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By leading a mixed-gender prayer service in public this month, Amina Wadud made herself a hero to some Muslims and a traitor to others. The unhappiness of the latter group led Virginia Commonwealth University, where Wadud is an associate professor of philosophy and religious studies, to tighten security and heighten awareness last week both on its main campus in Richmond and its branch campus in Qatar. University officials described the changes as "precautionary."

On March 18, Wadud rose in front of a crowd of more than 80 people at an Episcopal church in Manhattan to conduct a prayer service for men and women. In the days before the service, she was applauded by some Muslims, especially in America, for trying to improve the status of women in the religion. 

But Muslim religious leaders, particularly in the Middle East, sharply criticized Wadud for what they characterized as a break with hundreds of years of Islamic tradition that precludes women from being imams of congregations that include men. An art gallery that was scheduled to play host to the service received a bomb threat, according to news reports. Outside the prayer service itself, one protester carried a placard that said "Mixed-Gender Prayers Today, Hellfire Tomorrow." Another said: "If this was an Islamic state, this woman would be hanged."

Comments like that appeared with increasing frequency on some Islamic Web sites, and drew the attention of officials at Virginia Commonwealth, where Wadud has taught since 1992. Although Wadud led the prayer service as an individual, not in her capacity as a professor, articles about the controversy mentioned her academic affiliation prominently.

"As time went on, in some of the coverage, especially from other parts of the world, there were some quotes and statements that were alarming enough that we felt it necessary to make sure that everyone felt safe, and that we were doing what we needed to do," said Pam Leppley, director of communications at VCU.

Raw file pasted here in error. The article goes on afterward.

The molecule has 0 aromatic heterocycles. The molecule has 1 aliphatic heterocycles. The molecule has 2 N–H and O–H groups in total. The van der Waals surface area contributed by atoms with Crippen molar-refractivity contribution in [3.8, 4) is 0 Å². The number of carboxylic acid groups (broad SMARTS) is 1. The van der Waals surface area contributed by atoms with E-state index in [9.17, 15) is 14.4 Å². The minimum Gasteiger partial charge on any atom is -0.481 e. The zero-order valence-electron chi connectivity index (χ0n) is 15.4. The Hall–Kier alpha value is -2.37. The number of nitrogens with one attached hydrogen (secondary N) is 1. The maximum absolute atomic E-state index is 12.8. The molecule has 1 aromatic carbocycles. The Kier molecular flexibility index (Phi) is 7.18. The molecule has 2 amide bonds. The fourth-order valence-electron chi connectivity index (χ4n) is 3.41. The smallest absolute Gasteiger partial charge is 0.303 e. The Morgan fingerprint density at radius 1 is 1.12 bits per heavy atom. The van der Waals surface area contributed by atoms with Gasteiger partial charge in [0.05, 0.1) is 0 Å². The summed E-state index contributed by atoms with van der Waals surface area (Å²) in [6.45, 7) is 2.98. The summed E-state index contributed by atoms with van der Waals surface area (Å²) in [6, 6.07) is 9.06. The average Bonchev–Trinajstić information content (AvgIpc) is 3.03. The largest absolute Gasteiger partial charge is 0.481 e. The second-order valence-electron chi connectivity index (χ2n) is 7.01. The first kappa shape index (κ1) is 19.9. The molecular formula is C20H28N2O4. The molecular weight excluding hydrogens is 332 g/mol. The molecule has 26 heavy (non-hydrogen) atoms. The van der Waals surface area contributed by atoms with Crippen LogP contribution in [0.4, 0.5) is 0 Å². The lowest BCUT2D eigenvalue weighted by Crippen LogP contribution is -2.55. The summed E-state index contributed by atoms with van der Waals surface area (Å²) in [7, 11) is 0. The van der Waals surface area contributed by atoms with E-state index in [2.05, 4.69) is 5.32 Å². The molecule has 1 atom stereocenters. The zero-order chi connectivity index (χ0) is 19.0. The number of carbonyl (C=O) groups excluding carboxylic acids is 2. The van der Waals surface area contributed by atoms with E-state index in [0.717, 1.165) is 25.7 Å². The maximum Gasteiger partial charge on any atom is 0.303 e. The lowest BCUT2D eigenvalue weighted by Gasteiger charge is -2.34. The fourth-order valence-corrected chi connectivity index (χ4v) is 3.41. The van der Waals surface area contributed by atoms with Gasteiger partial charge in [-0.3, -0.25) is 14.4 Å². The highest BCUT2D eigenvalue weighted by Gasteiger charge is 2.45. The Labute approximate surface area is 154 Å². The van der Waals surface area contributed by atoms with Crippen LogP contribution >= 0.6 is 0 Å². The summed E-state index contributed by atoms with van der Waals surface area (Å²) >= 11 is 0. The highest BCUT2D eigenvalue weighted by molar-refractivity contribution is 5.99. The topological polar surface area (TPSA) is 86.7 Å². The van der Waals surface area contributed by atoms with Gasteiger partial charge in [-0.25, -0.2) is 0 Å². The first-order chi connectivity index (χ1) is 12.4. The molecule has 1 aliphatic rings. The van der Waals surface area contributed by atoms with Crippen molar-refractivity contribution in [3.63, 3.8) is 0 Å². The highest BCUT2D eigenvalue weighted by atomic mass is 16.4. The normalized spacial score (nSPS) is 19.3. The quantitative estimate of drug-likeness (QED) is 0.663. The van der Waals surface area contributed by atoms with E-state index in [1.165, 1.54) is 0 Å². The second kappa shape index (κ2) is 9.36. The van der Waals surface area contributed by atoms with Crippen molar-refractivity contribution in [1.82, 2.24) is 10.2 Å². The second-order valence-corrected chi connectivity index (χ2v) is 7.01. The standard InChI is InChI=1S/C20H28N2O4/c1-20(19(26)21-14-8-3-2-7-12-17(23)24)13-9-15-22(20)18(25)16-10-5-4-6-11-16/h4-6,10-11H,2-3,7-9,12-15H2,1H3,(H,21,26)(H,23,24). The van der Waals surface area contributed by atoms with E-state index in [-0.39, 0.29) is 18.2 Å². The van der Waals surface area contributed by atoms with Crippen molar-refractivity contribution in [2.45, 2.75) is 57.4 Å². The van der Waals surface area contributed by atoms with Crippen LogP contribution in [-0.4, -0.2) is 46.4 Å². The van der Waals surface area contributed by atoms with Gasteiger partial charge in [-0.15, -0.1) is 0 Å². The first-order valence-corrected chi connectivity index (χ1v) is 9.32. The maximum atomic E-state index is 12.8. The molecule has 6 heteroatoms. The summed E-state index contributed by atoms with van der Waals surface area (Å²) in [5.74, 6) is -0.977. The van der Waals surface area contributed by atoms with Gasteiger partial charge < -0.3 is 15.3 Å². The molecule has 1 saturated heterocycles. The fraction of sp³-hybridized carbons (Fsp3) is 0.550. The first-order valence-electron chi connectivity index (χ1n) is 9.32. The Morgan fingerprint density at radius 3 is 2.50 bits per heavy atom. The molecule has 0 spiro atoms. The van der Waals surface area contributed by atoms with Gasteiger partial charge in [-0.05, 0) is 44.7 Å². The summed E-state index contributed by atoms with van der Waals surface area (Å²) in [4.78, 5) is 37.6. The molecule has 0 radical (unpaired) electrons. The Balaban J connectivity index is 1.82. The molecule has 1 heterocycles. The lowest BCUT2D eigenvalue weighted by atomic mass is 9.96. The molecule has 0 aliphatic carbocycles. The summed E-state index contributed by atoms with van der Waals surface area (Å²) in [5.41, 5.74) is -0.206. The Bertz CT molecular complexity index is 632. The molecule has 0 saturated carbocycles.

She declined to specify exactly what steps the university had taken to protect Wadud or secure its campus against potential attacks. But she said the university had consulted with "state and federal law authorities" to "make them aware of the situation so we were on their radar screen" as they monitored intelligence reports.

Adding to the university's unease was a car bombing the day after the Wadud-led prayer service in Doha, Qatar, which is home to an arts school that VCU opened in 1998. Nothing in intelligence reports suggests a connection between the Wadud controversy and the bombing, which occurred about seven miles from the VCU campus and killed one Briton. But the fact "that the two things happened close together raised enough concern that we wanted to make sure we're doing due diligence," Leppley said.

The university bolstered security at the Qatar campus immediately after the bombing, Leppley said. But she added that its professors had declined an invitation to return to the United States. "The faculty there don't want to come home," she said. "They feel as safe there as they would anywhere. Their perception is that these kind of things can happen anywhere in the world."

As for Wadud and the university's home campus in Richmond, Leppley said that "for obvious reasons" she could not say much about the university's actions. VCU appears to have taken Wadud's name and e-mail address off the Web page of the School of World Studies, where Wadud works. Wadud called in sick on Thursday but, according to the Richmond Times-Dispatch, she appeared on the campus on Friday and told a reporter that she had no plans to leave the classroom.

Wadud did not reply to an e-mail message asking for comment.

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